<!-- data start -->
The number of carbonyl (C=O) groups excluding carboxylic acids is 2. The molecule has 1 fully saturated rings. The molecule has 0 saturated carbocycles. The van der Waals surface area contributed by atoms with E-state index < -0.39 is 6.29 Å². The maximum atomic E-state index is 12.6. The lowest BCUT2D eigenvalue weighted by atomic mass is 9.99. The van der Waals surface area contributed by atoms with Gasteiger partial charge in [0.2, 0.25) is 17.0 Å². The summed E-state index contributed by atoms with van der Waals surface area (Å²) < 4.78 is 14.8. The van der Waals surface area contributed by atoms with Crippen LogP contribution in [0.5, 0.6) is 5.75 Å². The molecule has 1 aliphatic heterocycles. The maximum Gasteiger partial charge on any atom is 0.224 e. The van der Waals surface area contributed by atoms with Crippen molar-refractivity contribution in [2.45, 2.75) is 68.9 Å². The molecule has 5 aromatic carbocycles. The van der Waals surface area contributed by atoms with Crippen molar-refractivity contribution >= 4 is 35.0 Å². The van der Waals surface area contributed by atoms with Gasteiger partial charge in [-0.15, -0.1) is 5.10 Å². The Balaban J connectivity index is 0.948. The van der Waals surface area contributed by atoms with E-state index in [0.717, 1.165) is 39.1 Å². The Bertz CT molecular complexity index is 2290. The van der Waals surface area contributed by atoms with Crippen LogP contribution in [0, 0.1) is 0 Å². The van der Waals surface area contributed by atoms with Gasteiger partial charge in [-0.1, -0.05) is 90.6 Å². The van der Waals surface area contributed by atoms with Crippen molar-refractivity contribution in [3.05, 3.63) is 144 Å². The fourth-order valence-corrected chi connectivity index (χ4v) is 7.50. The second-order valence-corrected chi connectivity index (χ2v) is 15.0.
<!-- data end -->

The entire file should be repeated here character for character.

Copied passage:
The number of carbonyl (C=O) groups excluding carboxylic acids is 2. The molecule has 1 fully saturated rings. The molecule has 0 saturated carbocycles. The van der Waals surface area contributed by atoms with E-state index < -0.39 is 6.29 Å². The maximum atomic E-state index is 12.6. The lowest BCUT2D eigenvalue weighted by atomic mass is 9.99. The van der Waals surface area contributed by atoms with Gasteiger partial charge in [0.2, 0.25) is 17.0 Å². The summed E-state index contributed by atoms with van der Waals surface area (Å²) < 4.78 is 14.8. The van der Waals surface area contributed by atoms with Crippen LogP contribution in [0.5, 0.6) is 5.75 Å². The molecule has 1 aliphatic heterocycles. The maximum Gasteiger partial charge on any atom is 0.224 e. The van der Waals surface area contributed by atoms with Crippen molar-refractivity contribution in [2.45, 2.75) is 68.9 Å². The molecule has 5 aromatic carbocycles. The van der Waals surface area contributed by atoms with Crippen molar-refractivity contribution >= 4 is 35.0 Å². The van der Waals surface area contributed by atoms with Gasteiger partial charge in [-0.15, -0.1) is 5.10 Å². The Balaban J connectivity index is 0.948. The van der Waals surface area contributed by atoms with E-state index in [0.717, 1.165) is 39.1 Å². The Bertz CT molecular complexity index is 2290. The van der Waals surface area contributed by atoms with Crippen LogP contribution in [0, 0.1) is 0 Å². The van der Waals surface area contributed by atoms with Gasteiger partial charge in [-0.1, -0.05) is 90.6 Å². The van der Waals surface area contributed by atoms with Crippen molar-refractivity contribution in [3.05, 3.63) is 144 Å². The fourth-order valence-corrected chi connectivity index (χ4v) is 7.50. The second-order valence-corrected chi connectivity index (χ2v) is 15.0.